By Zandi Shabalala
LONDON (Reuters) - Gold edged lower on Wednesday on a stronger dollar as the market waited for the result of a Federal Reserve meeting later in the day, expected to provide more signals on the direction of U.S. monetary policy.
Spot gold fell 0.5 percent lower to $1,217.17 per ounce by 1503 GMT, close to a one-year low of $1,211.08 reached on July 19.
U.S. gold futures were 0.6 percent lower at $1,225.90 an ounce.
The Fed is expected to keep rates unchanged, but solid economic growth combined with rising inflation is likely to keep it on track for another two hikes this year, sapping demand for non-interest-paying gold.
"People are waiting to understand what is going to happen with the Fed later but there are no signals of recovery at all for gold," said ActivTrades chief analyst Carlo Alberto De Casa, who said bullion remained in a bearish trend.
"The most important thing that gold is that it's looking at two rate increases this year which is adding pressure on gold, making the scenario weak for bullion."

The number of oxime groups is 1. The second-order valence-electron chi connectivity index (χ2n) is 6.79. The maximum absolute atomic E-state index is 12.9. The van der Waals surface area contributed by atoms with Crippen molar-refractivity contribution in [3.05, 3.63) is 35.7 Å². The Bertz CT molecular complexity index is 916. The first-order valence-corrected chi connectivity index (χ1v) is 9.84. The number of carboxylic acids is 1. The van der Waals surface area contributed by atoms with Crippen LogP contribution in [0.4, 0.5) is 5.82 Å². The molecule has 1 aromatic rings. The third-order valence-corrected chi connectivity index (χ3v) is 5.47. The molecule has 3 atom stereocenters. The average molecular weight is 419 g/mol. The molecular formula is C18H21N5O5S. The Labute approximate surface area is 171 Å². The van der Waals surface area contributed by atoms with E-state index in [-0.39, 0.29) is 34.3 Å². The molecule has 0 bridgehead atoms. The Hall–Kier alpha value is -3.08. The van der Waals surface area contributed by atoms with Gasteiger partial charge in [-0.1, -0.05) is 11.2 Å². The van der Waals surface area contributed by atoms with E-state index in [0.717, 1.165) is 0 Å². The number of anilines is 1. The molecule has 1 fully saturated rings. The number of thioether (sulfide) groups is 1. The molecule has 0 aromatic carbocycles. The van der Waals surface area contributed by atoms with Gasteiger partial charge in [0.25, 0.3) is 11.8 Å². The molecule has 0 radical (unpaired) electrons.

A key support area in the short term is around $1,211-$1,215 per ounce, De Casa said, with gold having failed to rise above $1,235.
The U.S. dollar, in which gold is priced, rose against a basket of leading currencies after a source familiar with the Trump administration's plans said the White House was about to propose higher tariffs on $200 billion in Chinese imports.
Gold, which is usually used as a hedge against risk, bounced on the news on Tuesday to $1,228 but lost steam as the dollar advanced.
"Bullion is falling every time the US Dollar is strengthening, but it's unable to recover when the greenback loses ground, confirming that there's little investor appetite for gold in this phase," ActivTrades' De Casa said.
Hedge funds and money managers increased their net short position in COMEX gold contracts to a record in the week to July 24, U.S. Commodity Futures Trading Commission data showed on Friday.
In other precious metals, silver declined 0.8 percent to $15.40 an ounce. Platinum lost 2.5 percent to $813.20 an ounce and palladium slipped 1.5 percent to $915.20 an ounce.
(This story has not been edited by Business Standard staff and is auto-generated from a syndicated feed.)